College Student Caregivers And The Academic Challenges They Face


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A young girl helping her grandmother walk outside in nature

Carlie Olenick

College students who are also the primary caregiver for a family member, whether that be an elderly or ill relative, is more common than one may think. According to a 2020 study conducted by AARP, there are five million college students caring for adults, and over half of them report feeling their caregiving duties take away from their ability to be academically successful. 

Although caregivers can be any age, people do not often associate them with teenagers and young adults. However, young caregivers make up 12-18% of the overall population of caregivers. At a time when a student should be focused on their academics and or figuring out their career plans, college students between the ages of 18 and 25  can also be faced with the responsibility of being a caregiver. 

Sometimes unexpected situations happen where a family member experiences an accident or sudden illness, leaving them with few flexible options for care. This could be due to high costs for care facilities or the fear one has to let their family member in the hands of strangers. If the type of care does not require daily or weekly professional attention, family members can often decide to take care of the individual at home. 

Some reasons why college students may take on the responsibility as a caregiver to a relative is to help ease the stress off of their parents who already have demanding work schedules, there is no other family member to rely on or professional care expenses cannot be afforded. Families may also want to keep their loved one close to the family as almost half of elderly people living in senior care centers experience isolation, loneliness and depression

The demand for caregiving can vary based on how many hours are needed to care for the person and depending on what health conditions and level of independence they have. The common responsibilities of a student caregiver for an elderly or ill relative can include preparing and feeding meals, assisting with showering, organizing and distributing medicines, planning healthcare visits and being their main form of transportation. 

More and more college students are becoming primary caregivers for a family member which is a wonderful way to help one’s family, but it can also affect their ability to be academically successful in higher education and push them back in their long-term careers.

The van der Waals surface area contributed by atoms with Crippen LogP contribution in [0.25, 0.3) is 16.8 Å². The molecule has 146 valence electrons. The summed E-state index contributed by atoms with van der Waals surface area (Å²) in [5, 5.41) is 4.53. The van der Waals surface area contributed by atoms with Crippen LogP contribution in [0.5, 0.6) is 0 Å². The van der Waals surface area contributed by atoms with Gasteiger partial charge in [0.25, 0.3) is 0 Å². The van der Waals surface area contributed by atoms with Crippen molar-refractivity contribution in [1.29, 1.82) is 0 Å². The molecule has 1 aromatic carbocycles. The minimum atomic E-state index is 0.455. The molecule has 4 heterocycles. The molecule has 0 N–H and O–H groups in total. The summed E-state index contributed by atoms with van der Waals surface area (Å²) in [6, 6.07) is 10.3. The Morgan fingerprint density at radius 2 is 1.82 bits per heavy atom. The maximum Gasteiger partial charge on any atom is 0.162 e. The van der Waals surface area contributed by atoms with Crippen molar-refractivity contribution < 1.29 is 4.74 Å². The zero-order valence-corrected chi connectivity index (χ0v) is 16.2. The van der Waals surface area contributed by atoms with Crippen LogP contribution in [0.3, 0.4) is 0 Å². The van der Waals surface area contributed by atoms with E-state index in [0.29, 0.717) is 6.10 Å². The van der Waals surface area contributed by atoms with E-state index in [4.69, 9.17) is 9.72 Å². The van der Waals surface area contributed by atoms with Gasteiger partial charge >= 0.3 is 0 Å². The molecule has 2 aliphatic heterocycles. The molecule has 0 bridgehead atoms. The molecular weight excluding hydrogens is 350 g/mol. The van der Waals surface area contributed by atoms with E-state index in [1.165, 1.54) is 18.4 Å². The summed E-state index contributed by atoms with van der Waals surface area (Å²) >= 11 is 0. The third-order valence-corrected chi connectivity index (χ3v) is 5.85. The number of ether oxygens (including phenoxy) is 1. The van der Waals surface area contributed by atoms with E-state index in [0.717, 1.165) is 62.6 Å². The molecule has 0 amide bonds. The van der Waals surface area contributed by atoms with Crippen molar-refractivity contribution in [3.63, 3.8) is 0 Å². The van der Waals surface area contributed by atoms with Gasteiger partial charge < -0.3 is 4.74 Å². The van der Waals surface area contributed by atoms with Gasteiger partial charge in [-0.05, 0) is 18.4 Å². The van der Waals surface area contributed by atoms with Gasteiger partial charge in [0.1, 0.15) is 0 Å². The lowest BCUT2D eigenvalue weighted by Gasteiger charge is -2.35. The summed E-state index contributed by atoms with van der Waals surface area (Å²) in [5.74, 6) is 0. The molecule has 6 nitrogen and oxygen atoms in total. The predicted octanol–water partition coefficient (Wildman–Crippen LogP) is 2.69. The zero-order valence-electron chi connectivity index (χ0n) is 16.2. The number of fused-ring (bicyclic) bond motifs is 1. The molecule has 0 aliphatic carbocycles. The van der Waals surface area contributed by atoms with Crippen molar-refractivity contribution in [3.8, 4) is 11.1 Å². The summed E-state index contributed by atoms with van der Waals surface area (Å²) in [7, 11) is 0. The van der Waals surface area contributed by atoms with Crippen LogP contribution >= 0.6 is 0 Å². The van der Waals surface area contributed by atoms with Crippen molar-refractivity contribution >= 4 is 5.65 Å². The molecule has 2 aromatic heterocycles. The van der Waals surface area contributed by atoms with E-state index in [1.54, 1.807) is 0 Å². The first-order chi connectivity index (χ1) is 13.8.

The Academic Challenges 

Some students may only need to provide care a couple hours a week, while other students can be caring for up to 24 hours a day because the family member lives with them and requires constant care due to poorer health conditions. In return, this affects the amount of time a student has to tend to their academic schoolwork, leaving them feeling highly stressed and overwhelmed to wonder how they can manage it all. 

With the heavy load of tests, homework, projects, essays, etc., a college student caregiver can find it almost impossible to organize time for studying and completing assignments on time. Caregiving can turn into a full-time job, causing many college students wanting to drop out of school

Focusing on the tasks for caregiving has to come first because, in many cases, a person’s life lies in the caregiver’s hands. That is why it can become easy for a student to fall off track during the semester from responding to the much higher priority that is caring for a family member’s daily or weekly needs.

A college student stressed out while doing schoolwork at home (Deposit Photos)

Student caregivers often miss class and are more likely to struggle to concentrate and be attentive in class than non-caregiver students are. Research shows college students who are caregiving 3 to 5 days a week have much lower GPAs

A suggestion for college student caregivers is to look into online learning programs. Although online classes still require much devoted time and focus, it helps to limit the amount of times one has to leave their elderly or sick family member unattended. Online learning can benefit college students to balance caring for their family members’ needs and their schoolwork all in one place at the same time.

College student caregivers and the problems they face trying to manage all their responsibilities at once is a significant concern that colleges should look further into, as many have to stop short in their education and careers. Colleges can conduct research on how many students they have who also take care of an elderly or sick family member. Then, they can design ways to alleviate the academic and mental health risks that one may endure and help with more targeted counseling services.

If you are a current student at Howard Community College and are the primary caregiver for a family member, there are mental health services such as personal or group counseling to utilize if you are feeling overwhelmed and need someone to talk to. These resources can help support you in the challenges you face academically or personally.